cd /etc/nginx/sites-available

sudo rm default

Create shiny.conf

sudo nano shiny.conf

  • Copy-paste the below code as it is, but replace with your public IP or website name like “ or”.
server {
        listen 80;
        listen [::]:80;

    server_name <HOSTNAME>;

    location / {
        proxy_http_version 1.1;
        proxy_set_header Upgrade $http_upgrade;
        proxy_set_header Connection "upgrade";
        proxy_set_header Host $host;
        proxy_set_header X-Real-IP $remote_addr;
        proxy_set_header X-Forwarded-For $proxy_add_x_forwarded_for;
        proxy_set_header X-Forwarded-Proto $scheme;
        proxy_read_timeout 90s;
        # Connect to local port

Create rstudio.conf

sudo nano rstudio.conf

  • Copy-paste the below code as it is, but replace with your public IP or website name like “ or”.
server {
        listen 80;
        listen [::]:80;

    server_name <HOSTNAME>;

    location / {
        proxy_http_version 1.1;
        proxy_set_header Upgrade $http_upgrade;
        proxy_set_header Connection "upgrade";
        proxy_set_header Host $host;
        proxy_set_header X-Real-IP $remote_addr;
        proxy_set_header X-Forwarded-For $proxy_add_x_forwarded_for;
        proxy_set_header X-Forwarded-Proto $scheme;
        proxy_read_timeout 90s;
        # Connect to local port

Add to nginx .conf

You have to add this into your nginx .conf file, or you will have errors with the headers in your rstudio & shiny .conf files.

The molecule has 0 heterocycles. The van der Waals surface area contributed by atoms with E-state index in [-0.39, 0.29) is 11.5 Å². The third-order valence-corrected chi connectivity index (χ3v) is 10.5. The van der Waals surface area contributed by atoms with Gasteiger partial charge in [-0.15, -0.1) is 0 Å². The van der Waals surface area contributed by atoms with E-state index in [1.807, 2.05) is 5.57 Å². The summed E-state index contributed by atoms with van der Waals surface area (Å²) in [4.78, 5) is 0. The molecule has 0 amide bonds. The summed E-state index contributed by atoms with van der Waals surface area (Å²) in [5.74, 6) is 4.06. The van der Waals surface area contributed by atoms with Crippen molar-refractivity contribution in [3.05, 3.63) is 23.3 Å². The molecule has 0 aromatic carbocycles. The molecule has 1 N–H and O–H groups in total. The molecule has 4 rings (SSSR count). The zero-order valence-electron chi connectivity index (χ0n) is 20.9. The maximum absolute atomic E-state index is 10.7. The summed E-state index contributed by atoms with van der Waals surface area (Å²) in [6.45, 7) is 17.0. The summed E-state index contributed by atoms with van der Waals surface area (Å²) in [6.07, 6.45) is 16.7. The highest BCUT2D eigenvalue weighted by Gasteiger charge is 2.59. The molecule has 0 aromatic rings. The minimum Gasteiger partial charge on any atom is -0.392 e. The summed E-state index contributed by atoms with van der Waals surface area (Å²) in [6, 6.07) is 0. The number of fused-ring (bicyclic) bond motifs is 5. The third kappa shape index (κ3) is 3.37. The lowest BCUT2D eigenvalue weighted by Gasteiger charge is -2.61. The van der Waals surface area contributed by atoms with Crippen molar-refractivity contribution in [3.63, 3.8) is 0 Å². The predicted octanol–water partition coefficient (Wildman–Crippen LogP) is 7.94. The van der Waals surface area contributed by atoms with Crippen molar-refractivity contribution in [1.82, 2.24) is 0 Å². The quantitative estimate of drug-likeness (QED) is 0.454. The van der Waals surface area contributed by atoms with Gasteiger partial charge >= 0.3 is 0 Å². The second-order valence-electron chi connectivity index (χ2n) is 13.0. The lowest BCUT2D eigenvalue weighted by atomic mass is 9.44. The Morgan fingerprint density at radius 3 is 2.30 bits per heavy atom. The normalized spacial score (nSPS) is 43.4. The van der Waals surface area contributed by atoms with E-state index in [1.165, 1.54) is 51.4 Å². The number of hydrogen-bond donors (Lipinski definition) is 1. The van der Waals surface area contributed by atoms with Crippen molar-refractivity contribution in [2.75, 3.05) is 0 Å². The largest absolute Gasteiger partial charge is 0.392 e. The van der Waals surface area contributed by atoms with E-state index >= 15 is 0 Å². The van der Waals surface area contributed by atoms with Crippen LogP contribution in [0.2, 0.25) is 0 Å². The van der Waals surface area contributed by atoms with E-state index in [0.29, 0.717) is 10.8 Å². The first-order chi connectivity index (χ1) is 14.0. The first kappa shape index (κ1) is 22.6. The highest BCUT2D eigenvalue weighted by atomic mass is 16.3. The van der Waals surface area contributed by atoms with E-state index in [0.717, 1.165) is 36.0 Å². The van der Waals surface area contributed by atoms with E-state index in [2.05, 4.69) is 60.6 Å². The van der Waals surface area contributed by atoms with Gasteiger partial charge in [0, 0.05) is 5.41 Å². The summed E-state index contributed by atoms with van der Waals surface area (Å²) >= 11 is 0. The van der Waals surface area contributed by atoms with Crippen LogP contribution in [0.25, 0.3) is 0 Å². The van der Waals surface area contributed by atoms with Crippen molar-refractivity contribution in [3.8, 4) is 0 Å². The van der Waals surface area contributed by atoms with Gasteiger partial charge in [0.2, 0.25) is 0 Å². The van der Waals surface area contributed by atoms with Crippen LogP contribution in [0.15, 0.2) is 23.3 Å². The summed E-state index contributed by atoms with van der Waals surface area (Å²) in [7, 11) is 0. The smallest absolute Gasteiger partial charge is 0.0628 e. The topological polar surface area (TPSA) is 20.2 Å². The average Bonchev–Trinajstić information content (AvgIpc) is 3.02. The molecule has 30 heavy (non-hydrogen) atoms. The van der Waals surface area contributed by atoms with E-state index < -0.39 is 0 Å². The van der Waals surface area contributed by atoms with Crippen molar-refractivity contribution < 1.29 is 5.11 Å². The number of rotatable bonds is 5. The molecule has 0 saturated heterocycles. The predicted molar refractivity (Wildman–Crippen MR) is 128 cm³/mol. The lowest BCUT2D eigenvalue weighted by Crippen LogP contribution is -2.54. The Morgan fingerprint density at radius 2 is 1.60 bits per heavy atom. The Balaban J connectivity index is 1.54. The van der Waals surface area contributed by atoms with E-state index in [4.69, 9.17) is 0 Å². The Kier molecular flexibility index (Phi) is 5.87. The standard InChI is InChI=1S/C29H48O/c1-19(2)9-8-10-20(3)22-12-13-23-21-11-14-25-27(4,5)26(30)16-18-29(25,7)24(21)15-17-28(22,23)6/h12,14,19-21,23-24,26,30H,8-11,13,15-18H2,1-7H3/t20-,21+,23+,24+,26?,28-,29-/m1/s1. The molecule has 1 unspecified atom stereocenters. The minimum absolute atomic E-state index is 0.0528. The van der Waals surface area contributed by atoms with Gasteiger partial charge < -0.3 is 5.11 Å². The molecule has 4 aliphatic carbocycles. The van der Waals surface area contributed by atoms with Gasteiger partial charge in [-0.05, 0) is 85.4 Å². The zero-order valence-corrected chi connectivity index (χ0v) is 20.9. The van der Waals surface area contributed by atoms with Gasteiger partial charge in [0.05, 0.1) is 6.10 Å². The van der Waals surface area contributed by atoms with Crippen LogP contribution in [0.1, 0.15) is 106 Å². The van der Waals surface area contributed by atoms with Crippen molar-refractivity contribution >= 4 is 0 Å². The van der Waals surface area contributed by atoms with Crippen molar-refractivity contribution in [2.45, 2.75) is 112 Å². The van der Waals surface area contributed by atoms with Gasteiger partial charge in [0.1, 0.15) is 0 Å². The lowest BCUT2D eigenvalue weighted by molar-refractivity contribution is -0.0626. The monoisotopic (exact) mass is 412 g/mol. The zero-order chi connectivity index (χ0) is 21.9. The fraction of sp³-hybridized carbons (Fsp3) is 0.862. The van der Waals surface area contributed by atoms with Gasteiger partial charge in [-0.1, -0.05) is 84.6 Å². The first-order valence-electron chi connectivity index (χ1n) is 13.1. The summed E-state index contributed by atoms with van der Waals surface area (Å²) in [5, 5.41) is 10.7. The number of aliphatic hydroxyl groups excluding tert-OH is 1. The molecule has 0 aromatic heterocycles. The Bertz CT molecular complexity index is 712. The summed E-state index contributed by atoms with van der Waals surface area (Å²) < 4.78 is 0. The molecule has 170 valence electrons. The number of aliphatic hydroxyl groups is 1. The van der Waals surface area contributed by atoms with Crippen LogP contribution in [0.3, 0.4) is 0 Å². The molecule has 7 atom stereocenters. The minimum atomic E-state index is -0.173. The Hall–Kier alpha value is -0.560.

sudo nano ../nginx.conf

http {
       # All you other settings up here... 

       server_names_hash_bucket_size 128;

       map $http_upgrade $connection_upgrade {
              default upgrade;
              ''      close;

Now let’s go into the sites-enabled directory which is where nginx reads from in production. Make a soft copy of the .conf files we made in the sites-available directory.

cd /etc/nginx/sites-enabled

sudo ln -s /etc/nginx/sites-available/rstudio.conf /etc/nginx/sites-enabled/rstudio.conf

sudo ln -s /etc/nginx/sites-available/shiny.conf /etc/nginx/sites-enabled/shiny.conf

Finally, restart the nginx service. When you alter .conf files, you have to restart the service to implement your new changes.

sudo systemctl restart nginx

Secured New Domain: Success

When we visit any of our subdomains, we should be directed to the correct server! Also, all HTTP request will convert to HTTPS (thanks to the rule we set in our Load Balancer) to stay secured. Try “” and see if it converts to HTTPS. You should see that it does and you’ll always notice the little lock to the left of the URL!

Wrapping it up and staying safe

Perfect! Now we can worry a little less about our app being hacked, altered to a bitcoin mining rig, or even destroyed.

Since I want to be able to share my analysis with anyone, I want to make sure that I don’t leave any backdoor entries open for hackers to gain control of my AWS resources. Adding HTTPS to your site and closing port 22 does not guarantee 100% hack-free instances, although it allows us to sleep a little better at night.

Now that we know how to secure our EC2 instance and protect our app, in a future post I will show you how to integrate everything, plus more to build a robust shiny app and work environment.